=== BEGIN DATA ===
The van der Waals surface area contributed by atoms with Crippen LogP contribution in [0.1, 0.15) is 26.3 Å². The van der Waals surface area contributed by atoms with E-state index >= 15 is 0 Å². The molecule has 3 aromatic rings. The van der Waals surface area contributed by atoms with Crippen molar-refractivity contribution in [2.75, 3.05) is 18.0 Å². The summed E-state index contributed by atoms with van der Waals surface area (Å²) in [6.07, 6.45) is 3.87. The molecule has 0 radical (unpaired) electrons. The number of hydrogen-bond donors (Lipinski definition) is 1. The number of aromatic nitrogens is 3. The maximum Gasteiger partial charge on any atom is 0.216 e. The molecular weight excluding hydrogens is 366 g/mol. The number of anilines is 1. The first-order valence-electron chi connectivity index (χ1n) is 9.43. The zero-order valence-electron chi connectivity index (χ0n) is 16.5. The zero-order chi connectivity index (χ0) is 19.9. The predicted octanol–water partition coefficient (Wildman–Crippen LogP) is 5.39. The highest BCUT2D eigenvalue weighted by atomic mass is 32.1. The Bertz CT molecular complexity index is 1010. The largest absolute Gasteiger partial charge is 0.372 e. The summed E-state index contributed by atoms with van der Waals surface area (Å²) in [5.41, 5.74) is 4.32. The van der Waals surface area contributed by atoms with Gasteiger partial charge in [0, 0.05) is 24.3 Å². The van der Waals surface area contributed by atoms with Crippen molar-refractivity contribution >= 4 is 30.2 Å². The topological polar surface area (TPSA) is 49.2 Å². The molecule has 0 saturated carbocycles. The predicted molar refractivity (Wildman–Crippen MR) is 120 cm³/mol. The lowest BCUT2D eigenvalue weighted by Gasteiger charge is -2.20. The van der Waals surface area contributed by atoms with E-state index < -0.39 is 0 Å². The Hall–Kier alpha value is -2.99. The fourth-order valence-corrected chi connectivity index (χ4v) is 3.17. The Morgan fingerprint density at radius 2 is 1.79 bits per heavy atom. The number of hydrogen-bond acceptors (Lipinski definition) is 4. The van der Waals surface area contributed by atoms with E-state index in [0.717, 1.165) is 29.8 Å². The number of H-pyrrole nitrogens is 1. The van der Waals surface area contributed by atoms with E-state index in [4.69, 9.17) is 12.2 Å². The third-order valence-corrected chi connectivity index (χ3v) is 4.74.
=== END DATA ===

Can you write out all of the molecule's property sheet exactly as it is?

The van der Waals surface area contributed by atoms with Crippen LogP contribution in [0.1, 0.15) is 26.3 Å². The van der Waals surface area contributed by atoms with E-state index >= 15 is 0 Å². The molecule has 3 aromatic rings. The van der Waals surface area contributed by atoms with Crippen molar-refractivity contribution in [2.75, 3.05) is 18.0 Å². The summed E-state index contributed by atoms with van der Waals surface area (Å²) in [6.07, 6.45) is 3.87. The molecule has 0 radical (unpaired) electrons. The number of hydrogen-bond donors (Lipinski definition) is 1. The number of aromatic nitrogens is 3. The maximum Gasteiger partial charge on any atom is 0.216 e. The molecular weight excluding hydrogens is 366 g/mol. The number of anilines is 1. The first-order valence-electron chi connectivity index (χ1n) is 9.43. The zero-order valence-electron chi connectivity index (χ0n) is 16.5. The zero-order chi connectivity index (χ0) is 19.9. The predicted octanol–water partition coefficient (Wildman–Crippen LogP) is 5.39. The highest BCUT2D eigenvalue weighted by atomic mass is 32.1. The Bertz CT molecular complexity index is 1010. The largest absolute Gasteiger partial charge is 0.372 e. The summed E-state index contributed by atoms with van der Waals surface area (Å²) in [5.41, 5.74) is 4.32. The van der Waals surface area contributed by atoms with Gasteiger partial charge in [0, 0.05) is 24.3 Å². The van der Waals surface area contributed by atoms with Crippen molar-refractivity contribution >= 4 is 30.2 Å². The topological polar surface area (TPSA) is 49.2 Å². The molecule has 0 saturated carbocycles. The predicted molar refractivity (Wildman–Crippen MR) is 120 cm³/mol. The lowest BCUT2D eigenvalue weighted by Gasteiger charge is -2.20. The van der Waals surface area contributed by atoms with E-state index < -0.39 is 0 Å². The Hall–Kier alpha value is -2.99. The fourth-order valence-corrected chi connectivity index (χ4v) is 3.17. The Morgan fingerprint density at radius 2 is 1.79 bits per heavy atom. The number of hydrogen-bond acceptors (Lipinski definition) is 4. The van der Waals surface area contributed by atoms with E-state index in [0.717, 1.165) is 29.8 Å². The number of H-pyrrole nitrogens is 1. The van der Waals surface area contributed by atoms with E-state index in [4.69, 9.17) is 12.2 Å². The third-order valence-corrected chi connectivity index (χ3v) is 4.74.